Research ArticleBiochemistry

Tandem phosphorylation within an intrinsically disordered region regulates ACTN4 function

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Sci. Signal.  26 May 2015:
Vol. 8, Issue 378, pp. ra51
DOI: 10.1126/scisignal.aaa1977


Phosphorylated residues occur preferentially in the intrinsically disordered regions of eukaryotic proteins. In the disordered amino-terminal region of human α-actinin-4 (ACTN4), Tyr4 and Tyr31 are phosphorylated in cells stimulated with epidermal growth factor (EGF), and a mutant with phosphorylation-mimicking mutations of both tyrosines exhibits reduced interaction with actin in vitro. Cleavage of ACTN4 by m-calpain, a protease that in motile cells is predominantly activated at the rear, removes the Tyr4 site. We found that introducing a phosphomimetic mutation at only Tyr31 was sufficient to inhibit the interaction with actin in vitro. However, molecular dynamics simulations predicted that Tyr31 is mostly buried and that phosphorylation of Tyr4 would increase the solvent exposure and thus kinase accessibility of Tyr31. In fibroblast cells, EGF stimulation increased tyrosine phosphorylation of a mutant form of ACTN4 with a phosphorylation-mimicking residue at Tyr4, whereas a truncated mutant representing the product of m-calpain cleavage exhibited EGF-stimulated tyrosine phosphorylation at a background amount similar to that observed for a double phosphomimetic mutant of Tyr4 and Tyr31. We also found that inhibition of the receptor tyrosine kinases of the TAM family, such as AXL, blocked EGF-stimulated tyrosine phosphorylation of ACTN4. Mathematical modeling predicted that the kinetics of phosphorylation at Tyr31 can be dictated by the kinase affinity for Tyr4. This study suggests that tandem-site phosphorylation within intrinsically disordered regions provides a mechanism for a site to function as a switch to reveal a nearby function-regulating site.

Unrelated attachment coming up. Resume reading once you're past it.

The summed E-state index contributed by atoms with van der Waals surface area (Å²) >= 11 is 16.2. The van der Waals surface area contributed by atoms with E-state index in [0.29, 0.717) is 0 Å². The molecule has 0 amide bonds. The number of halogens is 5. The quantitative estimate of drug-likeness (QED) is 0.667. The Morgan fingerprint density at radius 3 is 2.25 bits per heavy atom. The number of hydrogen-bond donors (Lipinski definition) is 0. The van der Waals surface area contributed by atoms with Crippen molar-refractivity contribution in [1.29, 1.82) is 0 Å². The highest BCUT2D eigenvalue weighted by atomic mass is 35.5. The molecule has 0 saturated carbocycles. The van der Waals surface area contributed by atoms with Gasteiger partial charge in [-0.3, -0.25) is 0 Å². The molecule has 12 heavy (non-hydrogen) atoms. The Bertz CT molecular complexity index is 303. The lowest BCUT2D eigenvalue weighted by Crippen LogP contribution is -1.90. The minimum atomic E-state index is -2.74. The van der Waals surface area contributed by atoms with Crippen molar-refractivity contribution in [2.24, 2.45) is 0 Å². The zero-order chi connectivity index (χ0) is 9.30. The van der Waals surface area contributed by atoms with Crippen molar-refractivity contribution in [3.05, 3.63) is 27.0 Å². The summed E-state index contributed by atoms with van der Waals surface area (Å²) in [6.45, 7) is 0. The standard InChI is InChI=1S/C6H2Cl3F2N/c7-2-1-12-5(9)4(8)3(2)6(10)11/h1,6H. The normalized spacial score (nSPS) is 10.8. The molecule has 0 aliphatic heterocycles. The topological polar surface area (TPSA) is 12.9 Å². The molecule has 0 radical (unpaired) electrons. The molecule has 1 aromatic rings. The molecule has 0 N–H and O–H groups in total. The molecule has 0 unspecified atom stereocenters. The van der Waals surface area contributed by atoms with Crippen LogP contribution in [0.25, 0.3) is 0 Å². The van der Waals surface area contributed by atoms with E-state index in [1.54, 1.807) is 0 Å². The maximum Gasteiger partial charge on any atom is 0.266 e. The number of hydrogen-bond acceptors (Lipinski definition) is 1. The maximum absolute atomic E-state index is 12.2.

Phosphorylation is an important and reversible mechanism for the regulation of protein function (1). In eukaryotic proteins, phosphorylation sites are found with higher frequency in intrinsically disordered regions (IDRs) than in structured regions (2), and frequently, there are multiple phosphorylation sites within an IDR (3). Because signaling proteins have a higher proportion of residues in disordered regions than in other proteins (46), an understanding of how multiple phosphorylation events within IDRs regulate protein function is critical for generating a complete picture of cellular signaling. Here, we report evidence of a pair of functionally coupled phosphorylation sites within an IDR: One conserved phosphorylation site that modulated protein function was regulated by a “tandem” phosphorylation site that controlled the accessibility of the former site to its modifying kinase in a switch-like fashion.